Although cannabis firms have generally continued their streak of disappointment, there is a broader argument supporting the industry. Prior to the novel coronavirus pandemic, the “green” sector was one of the biggest job creators for the economy. Frankly, that’s exactly what we need, which initially makes GrowGeneration (NASDAQ:GRWG) intriguing. That is, until this one firm called Hindenburg Research started to take interest in GrowGeneration stock.
As a notorious short seller, Hindenburg is the bane of the perpetually optimistic. However, short sellers do their often-unappreciated service to the markets by providing a case for the bears. After all, if everybody bets on the same horse, the rewards if any will likely be minimal. Essentially, they are the other side of the equation that makes the formula work. Of course, in this case, that’s little comfort for those holding onto GrowGeneration stock.
That’s because this Hindenburg report is particularly damaging. Focusing on the executive team, the short seller lists multiple allegations to nefarious activities and entities. For example, the research paper states:
President & Co-Founder Michael Salaman was alleged by the FTC to have engaged in scheme to sell consumer credit card information without authorization. He has an extensive career in penny stock failures alongside his father, Abraham Salaman, a twice-convicted fraudster with ties to the mob.
The litany of unflattering – to say the least – associations goes on. Before you decide to buy GrowGeneration stock, I recommend you read what Hindenburg has to say. At the end of the day, it is your money.
To be fair, the company has blasted Hindenburg, accusing it of publishing false and defamatory statements. When you talk about family, I can understand the anger.
GrowGeneration Stock Is Damaged But Perhaps Still Viable
Naturally, I’m hesitant about suggesting a buy-and-hold idea in GrowGeneration stock. While the broader fundamentals are positive for cannabis – and that’s especially the case if the economy tanks due to the coronavirus – the timing of this accusation may stick.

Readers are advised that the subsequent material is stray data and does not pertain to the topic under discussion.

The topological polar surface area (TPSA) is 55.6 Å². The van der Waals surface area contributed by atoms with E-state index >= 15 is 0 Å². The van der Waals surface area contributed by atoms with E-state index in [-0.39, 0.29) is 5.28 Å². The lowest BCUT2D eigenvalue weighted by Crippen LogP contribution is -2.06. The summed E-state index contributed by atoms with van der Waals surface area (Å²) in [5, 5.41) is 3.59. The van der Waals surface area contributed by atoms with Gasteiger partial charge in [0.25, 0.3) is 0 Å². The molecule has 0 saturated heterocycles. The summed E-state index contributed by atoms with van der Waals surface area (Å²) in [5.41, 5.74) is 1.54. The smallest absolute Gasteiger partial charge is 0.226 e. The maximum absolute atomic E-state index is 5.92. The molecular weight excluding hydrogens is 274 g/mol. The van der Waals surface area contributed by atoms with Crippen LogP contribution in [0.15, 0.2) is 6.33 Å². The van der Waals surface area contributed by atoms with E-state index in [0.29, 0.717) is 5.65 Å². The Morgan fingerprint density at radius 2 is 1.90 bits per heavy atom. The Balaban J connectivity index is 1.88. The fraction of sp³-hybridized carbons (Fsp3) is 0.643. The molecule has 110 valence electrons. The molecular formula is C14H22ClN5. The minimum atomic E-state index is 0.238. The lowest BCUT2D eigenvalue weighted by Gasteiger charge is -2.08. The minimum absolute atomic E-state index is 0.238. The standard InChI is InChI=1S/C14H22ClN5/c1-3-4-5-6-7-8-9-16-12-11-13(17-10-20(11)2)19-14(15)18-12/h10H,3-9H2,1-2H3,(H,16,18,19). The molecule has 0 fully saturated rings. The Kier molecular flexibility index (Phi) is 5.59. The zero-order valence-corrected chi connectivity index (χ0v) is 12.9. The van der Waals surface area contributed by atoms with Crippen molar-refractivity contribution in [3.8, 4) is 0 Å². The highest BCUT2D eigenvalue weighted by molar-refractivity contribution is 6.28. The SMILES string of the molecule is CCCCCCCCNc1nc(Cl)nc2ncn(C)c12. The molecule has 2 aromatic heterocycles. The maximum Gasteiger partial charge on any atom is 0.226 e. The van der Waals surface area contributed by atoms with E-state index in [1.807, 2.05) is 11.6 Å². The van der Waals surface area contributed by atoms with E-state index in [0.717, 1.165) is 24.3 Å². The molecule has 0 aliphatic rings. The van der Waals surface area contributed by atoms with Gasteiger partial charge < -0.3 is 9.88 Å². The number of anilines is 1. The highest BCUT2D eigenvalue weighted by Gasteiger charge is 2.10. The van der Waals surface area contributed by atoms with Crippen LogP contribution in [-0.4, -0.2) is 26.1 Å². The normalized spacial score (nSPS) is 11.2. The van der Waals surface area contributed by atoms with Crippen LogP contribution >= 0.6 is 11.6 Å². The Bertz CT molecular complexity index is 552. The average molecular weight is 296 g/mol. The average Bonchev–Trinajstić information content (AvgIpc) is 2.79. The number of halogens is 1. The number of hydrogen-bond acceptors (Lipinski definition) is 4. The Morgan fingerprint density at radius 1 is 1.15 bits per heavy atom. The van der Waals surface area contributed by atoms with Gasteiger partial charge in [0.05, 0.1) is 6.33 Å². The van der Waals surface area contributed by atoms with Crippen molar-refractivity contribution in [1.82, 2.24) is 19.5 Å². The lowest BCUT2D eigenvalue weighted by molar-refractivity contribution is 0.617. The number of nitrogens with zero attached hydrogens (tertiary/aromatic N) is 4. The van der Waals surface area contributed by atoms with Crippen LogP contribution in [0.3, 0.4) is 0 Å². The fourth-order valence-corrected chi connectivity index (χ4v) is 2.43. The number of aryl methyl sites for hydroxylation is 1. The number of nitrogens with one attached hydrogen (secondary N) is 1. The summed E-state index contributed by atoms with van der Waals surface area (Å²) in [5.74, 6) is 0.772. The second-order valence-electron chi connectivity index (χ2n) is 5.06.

True, Hindenburg is sometimes hit-or-miss with its research papers. But in this new normal where many new investors are liable to buy junk stocks, Hindenburg is more likely to be accurate in its negative prognostications. Now, please don’t send a hitman after me – I’m not saying that GRWG is junk. Rather, I’m pointing out the higher probability that some of these Covid high-flyers may not be completely on the up and up.
Nevertheless, it’s also worthy to note that Hindenburg didn’t dispute the dramatic growth that has underlined GrowGeneration stock. Indeed, the short seller stated that GRWG’s gardening business has enjoyed a coronavirus tailwind. Thus, for the risk-tolerant trader, there could be an opportunity here.
When I first examined the chart for GrowGeneration stock, I thought the price action looked familiar. Sure enough, I pulled up Landcadia Holdings II’s (NASDAQ:LCA) chart and the two, at different time intervals, shared a similar trend.
To confirm my suspicions, I ran a correlation analysis on both GRWG and LCA. I discovered that between Aug. 14 through Sept. 3, the price action of GRWG shared a 71.7% correlation coefficient with LCA’s price action between June 25 and July 16.
With such a strong direct relationship, it implies that for the time being, investors don’t really care about executive morals. As our own Will Ashworth stated recently, buying the special purpose acquisition company that is Landcadia is akin to bailing out a billionaire.
Despite alarming red flags, LCA buyers don’t care. Perhaps GRWG buyers won’t care either.
Don’t Put a Ring on It Yet
Now that I think about it, Landcadia’s ties to Las Vegas represents a great analogy about GrowGeneration stock. If you want to trade GRWG, have fun playing the possible continued correlation with LCA. Given that we are in the new normal, the sentiment that has catalyzed LCA could spill over to GRWG.
There are no guarantees but from a technical perspective, it’s a compelling story. But whatever you do, don’t put a ring on GrowGeneration yet.
First, the coronavirus crisis could worsen, which initially might seem like a positive for GRWG stock. With another round of lockdowns, bored people will seek coping mechanisms. That could mean cannabis, which could mean higher sales for GrowGeneration.
At the same time, we’re living in a very fragile global economy. So, a negative shock this time around could decimate consumer spending. That would be problematic for any business, particularly the non-essential ones. And don’t listen to government mandates – you can live without weed.
Second, Hindenburg’s accusations are nothing to scoff at. It’s not like the cannabis industry attracts ministry leaders – well, maybe that’s a bad example. But you get my point. Trade GRWG for nearer-term profits, yes, but let’s see where this ends up in the next few months before making a long-term commitment.
On the date of publication, Josh Enomoto did not have (either directly or indirectly) any positions in the securities mentioned in this article.
A former senior business analyst for Sony Electronics, Josh Enomoto has helped broker major contracts with Fortune Global 500 companies. Over the past several years, he has delivered unique, critical insights for the investment markets, as well as various other industries including legal, construction management, and healthcare.